For the community diagnostic centres and other areas of innovation to stand a chance to deliver widespread change, urgent action needs to be taken to address the significant staffing shortages. These exist across a wide range of health care professions that help to deliver respiratory care, including, but not limited to, GPs, respiratory nurses, physiotherapists and imaging specialists. Alongside increasing the number of staff, there needs to be a significant boost to training and development to support mixed teams of healthcare professionals to collaborate effectively to deliver the highest level of care to patients.
2 Making more people aware of lung health
We have ample evidence about the threats to lung health that come from poor quality air, smoking and work-related risks. We know what needs to be done, yet opportunities for prevention are being missed. There has to be broad public support for change.
In summer 2022, Taskforce will launch a second public awareness campaign in Birmingham to help people connect with how vital their lungs are to their enjoyment of life. I hope this campaign will go from strength to strength, that there will be long-term interest and funding to raise awareness throughout England about the value of protecting lung health, and that this translates into positive political action.
By running a positive public awareness campaign about the value of lung health, we plan to reach a broader audience and begin to tackle existing health inequalities. The poorest in our society have an increased risk of developing respiratory conditions, and the rates of dying, for example from lung cancer or pneumonia, are much worse than they are for those living at higher ends of the social gradient. Awareness of lung health is the first step for anyone, but individual awareness has to be combined with action by local care systems to draw up plans, and deliver action, to reduce inequalities, backed up by an accurate allocation of funding to areas according to unmet need.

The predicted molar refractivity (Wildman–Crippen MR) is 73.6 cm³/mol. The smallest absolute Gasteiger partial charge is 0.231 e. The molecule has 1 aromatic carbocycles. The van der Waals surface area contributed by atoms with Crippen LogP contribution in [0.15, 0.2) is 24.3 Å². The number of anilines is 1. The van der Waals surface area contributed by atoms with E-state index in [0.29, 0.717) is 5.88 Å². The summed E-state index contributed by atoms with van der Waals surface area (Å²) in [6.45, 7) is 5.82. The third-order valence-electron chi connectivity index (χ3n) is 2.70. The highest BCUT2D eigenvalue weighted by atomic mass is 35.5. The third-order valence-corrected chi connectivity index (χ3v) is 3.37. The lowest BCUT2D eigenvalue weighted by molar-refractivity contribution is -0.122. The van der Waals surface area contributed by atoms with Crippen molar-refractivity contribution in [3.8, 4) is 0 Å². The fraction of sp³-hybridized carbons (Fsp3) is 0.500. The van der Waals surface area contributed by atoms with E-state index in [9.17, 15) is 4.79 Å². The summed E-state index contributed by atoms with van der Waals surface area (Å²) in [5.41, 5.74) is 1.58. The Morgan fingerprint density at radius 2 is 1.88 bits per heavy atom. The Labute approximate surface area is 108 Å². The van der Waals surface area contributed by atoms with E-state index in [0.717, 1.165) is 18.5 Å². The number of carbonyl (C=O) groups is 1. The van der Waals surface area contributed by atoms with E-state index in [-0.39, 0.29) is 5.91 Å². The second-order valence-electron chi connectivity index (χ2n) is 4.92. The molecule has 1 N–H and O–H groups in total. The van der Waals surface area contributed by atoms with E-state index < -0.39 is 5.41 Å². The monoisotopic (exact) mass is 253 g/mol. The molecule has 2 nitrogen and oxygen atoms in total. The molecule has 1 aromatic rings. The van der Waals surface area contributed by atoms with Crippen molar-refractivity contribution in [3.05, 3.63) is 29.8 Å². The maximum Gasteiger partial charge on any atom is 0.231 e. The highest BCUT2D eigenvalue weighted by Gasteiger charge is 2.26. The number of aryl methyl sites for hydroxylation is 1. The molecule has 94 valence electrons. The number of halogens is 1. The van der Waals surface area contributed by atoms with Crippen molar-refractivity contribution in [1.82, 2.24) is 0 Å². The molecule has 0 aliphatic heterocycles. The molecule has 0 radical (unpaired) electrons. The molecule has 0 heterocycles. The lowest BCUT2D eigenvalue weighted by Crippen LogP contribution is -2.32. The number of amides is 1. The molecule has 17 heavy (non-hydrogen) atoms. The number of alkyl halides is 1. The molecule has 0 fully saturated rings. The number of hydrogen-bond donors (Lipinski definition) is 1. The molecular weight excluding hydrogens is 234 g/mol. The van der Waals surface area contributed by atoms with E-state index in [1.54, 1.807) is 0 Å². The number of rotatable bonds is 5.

3 Value of data
The Taskforce’s excellent lung health data tracker has a vital long-term role in providing meaningful data, in an easy-to-understand manner, to anyone wanting to monitor progress across a wide range of indicators for respiratory health. The COVID-19 pandemic has illustrated what can be done when there is the will and resources available to collect data about a respiratory disease. We now need that same attention for all lung conditions.
The Taskforce is funding some vital work to see how many people are living undiagnosed with COPD and to find out how long people are waiting for a diagnosis after their first visit to a GP with symptoms. But we need more commitment from the NHS to monitor lung disease diagnosis and treatment in the same way they do for other disease areas like cancer and heart disease. This would go a long way to giving people confidence that lung disease was going to receive the investment it needed and make access to diagnosis and treatment equitable for everyone around the country.
4 Making it matter for patients
My final and most important rally-call to everyone, is to make sure that all work that is done is fundamentally shaped around what matters most to people living with, or at risk of developing, lung disease. An easy way of making sure this happens is to give patients the means and opportunities to share their experiences to help shape the delivery of services. And for policy makers, commissioners, and clinicians to value the expertise that comes from personal experience of the NHS and to listen and respect the choices that patients would like to make. Alongside this, it is vital that when policies and practices change, these are meaningfully communicated to people – by clearly explaining what the benefits will be.
Looking ahead, there are many major unknowns for Taskforce members to negotiate, amongst them the lasting impact of COVID-19 on the health of those infected, the ability to recruit and retain a skilled workforce, and catching-up on missed diagnoses. However, despite this, I feel confident and optimistic about Taskforce. We have proven ourselves to be an extremely effective alliance, with our diverse range of highly capable members and staff, bringing important benefits and creating real impact from our united approach. We have achieved profile and authority because of our combined expertise, hard work and persistence. I’ve every confidence that Taskforce’s ambitions and spirit of collective endeavour will grow under the direction of the new Chair and Secretariat team. And that Taskforce will continue to connect people and organisations to the possibilities of how to make life better for people with lung conditions.